Walking and talking behaviors may help predict epidemics and trends

June 06, 2016

UNIVERSITY PARK, Pa. -- Mobile phone data may reveal an underlying mathematical connection between how we move and how we communicate that could make it easier to predict how diseases -- and even ideas -- spread through a population, according to an international team of researchers.

"This study really deepens our quantitative understanding of human behavior," said Dashun Wang, assistant professor of information sciences and technology, Penn State. "We would like to think that we control our own behavior and we can do what we want to do. But, what we are starting to see with big data is that there is a very deep regularity underlying much of what we do."

In a study, location and communication data collected from three international mobile phone carriers showed that people move and communicate in predictable patterns, said Wang.

He added that because movement and communication are connected, researchers may only need one type of data to make predictions about the other phenomenon. For instance, communication data could reveal information about how people move.

"In a lot of cases, we don't have both sides of the information," said Wang. "We might only have information about social connections, or maybe we only have information about mobility. What this mathematical equation allows us to do is to derive one from the other."

The equation could better forecast, among other things, how a virus might spread, according to the researchers, who report their findings today (June 6) in the Proceedings of the National Academy of Sciences. In the study, they tested the equation on a simulated epidemic and found that either location or communication datasets could be used to reliably predict the movement of the disease.

"One application we showed is if we know who communicates with whom in a country, we would be able to estimate how a virus would spread within that country," said Wang. "In order for us to know how a virus spreads, traditionally we would need to know how people move around, but now we don't need to know that. If a virus, like the Zika virus, entered Dallas, let's say, we show that we would not only know how it would spread across the United States, but our estimations would be far more accurate than those achieved with methods that we have been using earlier."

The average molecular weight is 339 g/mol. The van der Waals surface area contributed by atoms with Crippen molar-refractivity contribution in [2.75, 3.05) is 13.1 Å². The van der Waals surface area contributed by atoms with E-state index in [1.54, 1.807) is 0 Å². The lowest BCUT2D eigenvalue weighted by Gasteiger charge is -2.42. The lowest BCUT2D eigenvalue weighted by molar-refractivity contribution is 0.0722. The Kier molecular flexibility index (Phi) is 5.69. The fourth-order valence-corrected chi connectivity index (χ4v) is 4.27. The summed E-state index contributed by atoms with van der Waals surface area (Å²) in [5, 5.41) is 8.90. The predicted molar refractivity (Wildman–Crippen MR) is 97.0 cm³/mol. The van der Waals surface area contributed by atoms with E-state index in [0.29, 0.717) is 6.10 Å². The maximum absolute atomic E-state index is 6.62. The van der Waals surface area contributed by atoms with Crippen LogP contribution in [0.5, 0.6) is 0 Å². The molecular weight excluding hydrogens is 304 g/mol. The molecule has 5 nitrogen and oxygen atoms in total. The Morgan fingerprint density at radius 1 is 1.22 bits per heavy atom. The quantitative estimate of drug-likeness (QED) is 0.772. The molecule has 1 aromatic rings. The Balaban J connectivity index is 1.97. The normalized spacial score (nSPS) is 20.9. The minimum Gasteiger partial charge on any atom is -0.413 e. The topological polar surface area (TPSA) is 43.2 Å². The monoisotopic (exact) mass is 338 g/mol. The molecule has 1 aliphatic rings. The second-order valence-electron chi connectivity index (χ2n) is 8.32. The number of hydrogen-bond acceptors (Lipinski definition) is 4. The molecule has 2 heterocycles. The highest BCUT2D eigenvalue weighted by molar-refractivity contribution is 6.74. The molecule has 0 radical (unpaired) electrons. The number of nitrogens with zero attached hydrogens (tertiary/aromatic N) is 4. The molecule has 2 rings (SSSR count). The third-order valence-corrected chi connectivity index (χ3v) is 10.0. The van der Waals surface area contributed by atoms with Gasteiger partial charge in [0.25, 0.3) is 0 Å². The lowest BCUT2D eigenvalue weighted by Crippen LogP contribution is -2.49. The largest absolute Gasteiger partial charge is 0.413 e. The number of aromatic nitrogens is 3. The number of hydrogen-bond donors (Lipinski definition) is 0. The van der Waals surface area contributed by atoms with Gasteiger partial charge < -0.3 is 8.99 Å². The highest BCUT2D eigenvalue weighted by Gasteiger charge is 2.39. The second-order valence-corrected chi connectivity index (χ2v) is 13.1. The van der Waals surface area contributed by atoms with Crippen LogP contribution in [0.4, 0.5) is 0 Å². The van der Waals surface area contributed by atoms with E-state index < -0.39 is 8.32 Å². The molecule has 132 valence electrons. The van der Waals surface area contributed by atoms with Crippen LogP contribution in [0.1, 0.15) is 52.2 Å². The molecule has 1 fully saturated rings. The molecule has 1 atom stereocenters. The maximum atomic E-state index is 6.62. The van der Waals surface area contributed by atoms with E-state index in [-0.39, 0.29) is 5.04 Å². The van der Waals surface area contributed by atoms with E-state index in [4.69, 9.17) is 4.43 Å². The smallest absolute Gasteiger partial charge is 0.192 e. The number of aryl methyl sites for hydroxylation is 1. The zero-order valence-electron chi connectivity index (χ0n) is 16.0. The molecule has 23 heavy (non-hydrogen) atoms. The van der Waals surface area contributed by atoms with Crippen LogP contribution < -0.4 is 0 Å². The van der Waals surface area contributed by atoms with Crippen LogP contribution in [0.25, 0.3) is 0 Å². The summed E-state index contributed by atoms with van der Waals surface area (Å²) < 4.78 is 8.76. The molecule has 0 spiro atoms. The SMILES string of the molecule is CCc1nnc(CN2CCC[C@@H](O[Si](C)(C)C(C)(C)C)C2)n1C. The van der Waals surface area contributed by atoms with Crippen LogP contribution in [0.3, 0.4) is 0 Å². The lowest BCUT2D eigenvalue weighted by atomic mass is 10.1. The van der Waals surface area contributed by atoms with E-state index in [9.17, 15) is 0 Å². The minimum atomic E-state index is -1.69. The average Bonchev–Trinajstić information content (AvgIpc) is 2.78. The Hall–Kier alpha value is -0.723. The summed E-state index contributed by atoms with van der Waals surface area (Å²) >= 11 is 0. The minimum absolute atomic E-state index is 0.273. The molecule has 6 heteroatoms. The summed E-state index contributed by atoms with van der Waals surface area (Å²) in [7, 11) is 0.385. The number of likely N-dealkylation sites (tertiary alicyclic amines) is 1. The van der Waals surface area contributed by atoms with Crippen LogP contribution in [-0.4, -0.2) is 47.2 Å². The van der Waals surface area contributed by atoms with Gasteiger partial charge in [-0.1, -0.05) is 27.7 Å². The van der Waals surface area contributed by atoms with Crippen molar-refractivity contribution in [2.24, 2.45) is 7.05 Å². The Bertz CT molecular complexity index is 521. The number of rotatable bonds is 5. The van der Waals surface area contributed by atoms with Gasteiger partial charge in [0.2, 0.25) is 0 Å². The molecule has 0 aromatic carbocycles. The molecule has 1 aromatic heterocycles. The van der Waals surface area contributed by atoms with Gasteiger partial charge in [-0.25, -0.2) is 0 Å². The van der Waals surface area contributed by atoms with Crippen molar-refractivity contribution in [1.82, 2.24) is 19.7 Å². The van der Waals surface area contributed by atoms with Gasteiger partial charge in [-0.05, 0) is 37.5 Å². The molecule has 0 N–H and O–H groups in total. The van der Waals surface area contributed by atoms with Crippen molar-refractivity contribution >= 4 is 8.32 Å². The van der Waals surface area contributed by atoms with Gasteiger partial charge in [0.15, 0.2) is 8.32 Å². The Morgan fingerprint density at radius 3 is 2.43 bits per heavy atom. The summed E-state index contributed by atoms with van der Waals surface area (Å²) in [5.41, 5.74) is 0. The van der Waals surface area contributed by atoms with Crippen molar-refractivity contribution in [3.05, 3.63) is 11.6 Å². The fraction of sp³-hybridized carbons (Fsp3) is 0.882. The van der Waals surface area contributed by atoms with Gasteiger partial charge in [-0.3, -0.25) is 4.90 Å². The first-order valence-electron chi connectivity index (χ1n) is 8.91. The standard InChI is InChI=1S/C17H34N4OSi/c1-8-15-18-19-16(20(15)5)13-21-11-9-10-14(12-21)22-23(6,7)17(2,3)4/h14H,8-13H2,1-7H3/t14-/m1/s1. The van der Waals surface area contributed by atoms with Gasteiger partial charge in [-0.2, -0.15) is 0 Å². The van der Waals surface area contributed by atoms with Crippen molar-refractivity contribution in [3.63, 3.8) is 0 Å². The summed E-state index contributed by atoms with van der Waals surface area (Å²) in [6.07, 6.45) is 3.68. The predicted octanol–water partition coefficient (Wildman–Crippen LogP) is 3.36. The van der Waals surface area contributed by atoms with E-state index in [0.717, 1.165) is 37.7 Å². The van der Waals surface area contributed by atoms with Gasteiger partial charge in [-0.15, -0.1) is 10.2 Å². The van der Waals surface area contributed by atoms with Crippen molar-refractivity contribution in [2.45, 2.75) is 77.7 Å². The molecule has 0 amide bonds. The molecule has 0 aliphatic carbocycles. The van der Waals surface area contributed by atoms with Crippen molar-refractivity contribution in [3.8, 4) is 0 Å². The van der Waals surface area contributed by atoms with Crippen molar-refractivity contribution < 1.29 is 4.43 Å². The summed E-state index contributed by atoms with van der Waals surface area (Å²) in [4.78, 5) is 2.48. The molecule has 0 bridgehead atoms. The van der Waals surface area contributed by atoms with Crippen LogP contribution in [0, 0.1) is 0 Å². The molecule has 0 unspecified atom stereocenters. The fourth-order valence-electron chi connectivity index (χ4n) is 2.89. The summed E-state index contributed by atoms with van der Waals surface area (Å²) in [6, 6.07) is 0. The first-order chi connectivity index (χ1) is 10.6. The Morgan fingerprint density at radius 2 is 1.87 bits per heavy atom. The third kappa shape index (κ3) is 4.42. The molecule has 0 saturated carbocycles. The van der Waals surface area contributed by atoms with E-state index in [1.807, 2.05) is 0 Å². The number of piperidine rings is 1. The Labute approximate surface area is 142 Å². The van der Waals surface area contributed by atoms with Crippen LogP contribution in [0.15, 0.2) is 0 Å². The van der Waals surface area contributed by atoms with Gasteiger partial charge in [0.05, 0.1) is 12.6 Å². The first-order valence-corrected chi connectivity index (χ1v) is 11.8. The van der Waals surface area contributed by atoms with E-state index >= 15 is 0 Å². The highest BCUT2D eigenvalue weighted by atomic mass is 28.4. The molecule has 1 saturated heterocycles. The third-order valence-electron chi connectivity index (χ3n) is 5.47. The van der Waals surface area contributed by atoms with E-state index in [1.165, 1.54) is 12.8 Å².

He added that researchers could also use this data to predict how ideas and trends sweep through a culture.

Wang said this phenomenon is based on mathematical rules, often referred to as a power law distribution. This law describes the regularity of certain behaviors, but recognizes that there is always a small chance for an occasional large aberration.

"For example, most of the time, people move only very, very short distances, just to places around town," said Wang. "But, occasionally, you'll take a long jump. You take a trip to New York City, and then, when you're there, you might take a few more short jumps before you go back home."

The researchers analyzed data from three different databases with messages from 1.3 million users in Portugal and 6 million users in an unnamed European country. They also collected four years of data from a large mobile phone carrier in Rwanda.

The datasets included information on who makes calls or sends text messages with whom and where, according to Wang.

Wang worked with Vincent Blondel, professor of applied mathematics and Pierre Deville, doctoral student in applied mathematics, both of the Universite Catholique de Louvain; Chaoming Song, assistant professor of physics, University of Miami; Albert Laszlo Barabasi, the Robert Gray Dodge Professor of Network Science and a Distinguished University Professor and Nathan Eagle, research assistant professor in computer science, both at Northeastern University.

The U.S. Army Research Laboratory, the Office of Naval Research, the Defense Threat Reduction Agency and the James S. McDonnell Foundation 21st Century Initiative in Studying Complex Systems supported this work.

(Media Contacts)

Last Updated July 28, 2017